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High-fat diet results in postprandial insulin resistance that involves parasympathetic dysfunction. / Afonso, Ricardo A; Lautt, W. Wayne; Schafer, Joshua; Legare, Dallas J.; Oliveira, António G; Macedo, M Paula .

In: British Journal Of Nutrition, Vol. 104, No. 10, 01.01.2010, p. 1450-1459.

Research output: Contribution to journalArticle

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T1 - High-fat diet results in postprandial insulin resistance that involves parasympathetic dysfunction

AU - Afonso, Ricardo A

AU - Lautt, W. Wayne

AU - Schafer, Joshua

AU - Legare, Dallas J.

AU - Oliveira, António G

AU - Macedo, M Paula

N1 - info:eu-repo/grantAgreement/FCT/POCI/56716/PT# We are indebted to Dr Zhi Ming for sharing technical expertise and Gerald Nolette from the Central Animal Care Services of the University of Manitoba for animal care assistance. The present work was supported by the Portuguese Foundation for Science and Technology (FCT, grant POCI/SAU-OBS/56716/2004), the Portuguese Society of Endocrinology, Diabetes and Metabolism and the Canadian Diabetes Association and Canadian Institutes of Health Research (operating grants). M. P. M. and W. W. L. were involved in the conceptual work; R. A. A. was involved in all aspects of the work presented; D. J. L. and J. S. conducted insulin and GSH quantifications; A. G. O. was involved in data analysis. There are no conflicts of interests to report.

PY - 2010/1/1

Y1 - 2010/1/1

N2 - Different diets have distinct impacts on glucose homoeostasis, for which insulin sensitivity (IS) after a meal (postprandial IS) is highly relevant. Postprandial IS depends upon hepatic parasympathetic activation and glutathione content elevation. We tested the hypothesis that postprandial IS is compromised in high-fat diet (HFD)-induced obesity. Sprague-Dawley rats were fed a standard diet (STD, n 10), 1-week HFD (n 9) or 4-week HFD (n 8). IS was tested in postprandial state using the rapid IS test (RIST) before and after the blockade of the parasympathetic nerves (atropine, 1 mg/kg); parasympathetic-dependent IS was obtained from the difference between control and post-atropine RIST. Fasting IS was also assessed in the STD-fed rats (n 4) and 4-week HFD-fed rats (n 3) using the RIST. Whole-body fat and regional fat pads were heavier in the 1-week HFD-fed rats (79.8 (SE 7.9) and 23.7 (SE 1.0) g, respectively) or 4-week HFD-fed rats (106.5 (SE 6.1) and 30.1 (SE 1.4) g, respectively) than in the STD-fed rats (32.5 (SE 3.7) and 13.7 (SE 1.0) g, respectively; P < 0.001). Fasted-state IS was similar between the groups studied. Postprandial IS was higher in the STD-fed rats (185.8 (SE 5.6) mg glucose/kg body weight (bw)) than in both the 1-week HFD-fed rats (108.8 (SE 2.9) mg glucose/kg bw; P < 0.001) and 4-week HFD-fed rats (69.3 (SE 2.6) mg glucose/kg bw; P < 0.001). Parasympathetic-dependent IS was impaired in both HFD-fed groups (STD, 108.9 (SE 3.9) mg glucose/kg bw; 1-week HFD, 38.6 (SE 4.2) mg glucose/kg bw; 4-week HFD, 5.4 (SE 1.7) mg glucose/kg bw; P < 0.001). Total (postprandial) and parasympathetic-dependent IS correlated negatively with whole-body fat (R-2 0.81 and 0.87) and regional adiposity (R-2 0.85 and 0.79). In conclusion, fat accumulation induced by HFD is associated with postprandial insulin resistance, but not with fasting insulin resistance. HFD-associated postprandial insulin resistance is largely mediated by impairment of parasympathetic-dependent insulin action, which correlates with adiposity. British Journal of Nutrition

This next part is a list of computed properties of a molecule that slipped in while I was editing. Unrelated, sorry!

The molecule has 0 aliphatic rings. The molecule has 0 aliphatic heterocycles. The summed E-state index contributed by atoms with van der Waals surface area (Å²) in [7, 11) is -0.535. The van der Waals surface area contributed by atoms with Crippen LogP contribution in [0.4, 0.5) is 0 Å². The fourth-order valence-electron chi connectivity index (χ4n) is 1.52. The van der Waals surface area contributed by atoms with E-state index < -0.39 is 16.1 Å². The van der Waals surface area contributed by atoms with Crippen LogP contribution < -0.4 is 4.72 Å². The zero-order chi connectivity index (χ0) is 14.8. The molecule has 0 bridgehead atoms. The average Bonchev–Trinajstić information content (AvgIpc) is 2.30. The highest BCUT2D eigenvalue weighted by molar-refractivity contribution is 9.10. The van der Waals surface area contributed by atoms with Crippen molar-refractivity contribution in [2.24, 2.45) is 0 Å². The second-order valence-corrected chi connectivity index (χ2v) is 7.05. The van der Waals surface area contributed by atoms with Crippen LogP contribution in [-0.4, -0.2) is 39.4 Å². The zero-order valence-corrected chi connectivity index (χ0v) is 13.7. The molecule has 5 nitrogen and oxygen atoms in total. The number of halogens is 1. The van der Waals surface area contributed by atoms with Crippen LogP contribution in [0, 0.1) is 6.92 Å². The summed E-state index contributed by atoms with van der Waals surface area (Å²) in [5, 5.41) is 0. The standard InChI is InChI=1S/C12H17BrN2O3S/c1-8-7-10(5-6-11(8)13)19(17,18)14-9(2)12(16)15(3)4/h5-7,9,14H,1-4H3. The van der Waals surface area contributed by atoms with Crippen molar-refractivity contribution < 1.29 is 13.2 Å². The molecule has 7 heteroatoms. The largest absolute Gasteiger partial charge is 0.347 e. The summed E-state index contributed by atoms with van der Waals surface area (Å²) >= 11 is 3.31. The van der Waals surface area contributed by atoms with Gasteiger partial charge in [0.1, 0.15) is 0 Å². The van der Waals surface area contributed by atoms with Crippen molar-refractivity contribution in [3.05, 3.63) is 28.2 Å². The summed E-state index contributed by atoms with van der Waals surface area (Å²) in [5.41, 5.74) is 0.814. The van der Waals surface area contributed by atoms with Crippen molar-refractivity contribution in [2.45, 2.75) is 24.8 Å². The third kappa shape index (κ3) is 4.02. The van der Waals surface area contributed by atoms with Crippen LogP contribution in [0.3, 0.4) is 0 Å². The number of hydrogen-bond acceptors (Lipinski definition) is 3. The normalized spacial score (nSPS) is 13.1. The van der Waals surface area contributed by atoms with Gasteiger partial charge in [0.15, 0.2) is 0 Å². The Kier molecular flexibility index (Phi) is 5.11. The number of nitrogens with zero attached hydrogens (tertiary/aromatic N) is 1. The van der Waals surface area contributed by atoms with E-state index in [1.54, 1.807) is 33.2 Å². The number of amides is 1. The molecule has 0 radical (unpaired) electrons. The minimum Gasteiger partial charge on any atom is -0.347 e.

AB - Different diets have distinct impacts on glucose homoeostasis, for which insulin sensitivity (IS) after a meal (postprandial IS) is highly relevant. Postprandial IS depends upon hepatic parasympathetic activation and glutathione content elevation. We tested the hypothesis that postprandial IS is compromised in high-fat diet (HFD)-induced obesity. Sprague-Dawley rats were fed a standard diet (STD, n 10), 1-week HFD (n 9) or 4-week HFD (n 8). IS was tested in postprandial state using the rapid IS test (RIST) before and after the blockade of the parasympathetic nerves (atropine, 1 mg/kg); parasympathetic-dependent IS was obtained from the difference between control and post-atropine RIST. Fasting IS was also assessed in the STD-fed rats (n 4) and 4-week HFD-fed rats (n 3) using the RIST. Whole-body fat and regional fat pads were heavier in the 1-week HFD-fed rats (79.8 (SE 7.9) and 23.7 (SE 1.0) g, respectively) or 4-week HFD-fed rats (106.5 (SE 6.1) and 30.1 (SE 1.4) g, respectively) than in the STD-fed rats (32.5 (SE 3.7) and 13.7 (SE 1.0) g, respectively; P < 0.001). Fasted-state IS was similar between the groups studied. Postprandial IS was higher in the STD-fed rats (185.8 (SE 5.6) mg glucose/kg body weight (bw)) than in both the 1-week HFD-fed rats (108.8 (SE 2.9) mg glucose/kg bw; P < 0.001) and 4-week HFD-fed rats (69.3 (SE 2.6) mg glucose/kg bw; P < 0.001). Parasympathetic-dependent IS was impaired in both HFD-fed groups (STD, 108.9 (SE 3.9) mg glucose/kg bw; 1-week HFD, 38.6 (SE 4.2) mg glucose/kg bw; 4-week HFD, 5.4 (SE 1.7) mg glucose/kg bw; P < 0.001). Total (postprandial) and parasympathetic-dependent IS correlated negatively with whole-body fat (R-2 0.81 and 0.87) and regional adiposity (R-2 0.85 and 0.79). In conclusion, fat accumulation induced by HFD is associated with postprandial insulin resistance, but not with fasting insulin resistance. HFD-associated postprandial insulin resistance is largely mediated by impairment of parasympathetic-dependent insulin action, which correlates with adiposity. British Journal of Nutrition

KW - Parasympathetic

KW - nitric-oxide

KW - visceral

KW - adiposity

KW - postmeal

KW - adipose-tissue

KW - obese

KW - nerves

KW - skeletal-muscle

KW - white

KW - blockade

KW - oxidative

KW - High-fat

KW - diet

KW - zucker

KW - Obesity

KW - stress

KW - glucose

KW - rat

KW - test

KW - Insulin

KW - rist

KW - resistance

KW - nervous-system

KW - synthase

KW - sensitivity

KW - Obesity

KW - High-fat diet

KW - Insulin resistance

KW - Parasympathetic nerves

U2 - 10.1017/S0007114510002400

DO - 10.1017/S0007114510002400

M3 - Article

VL - 104

SP - 1450

EP - 1459

JO - British Journal Of Nutrition

JF - British Journal Of Nutrition

SN - 0007-1145

IS - 10

ER -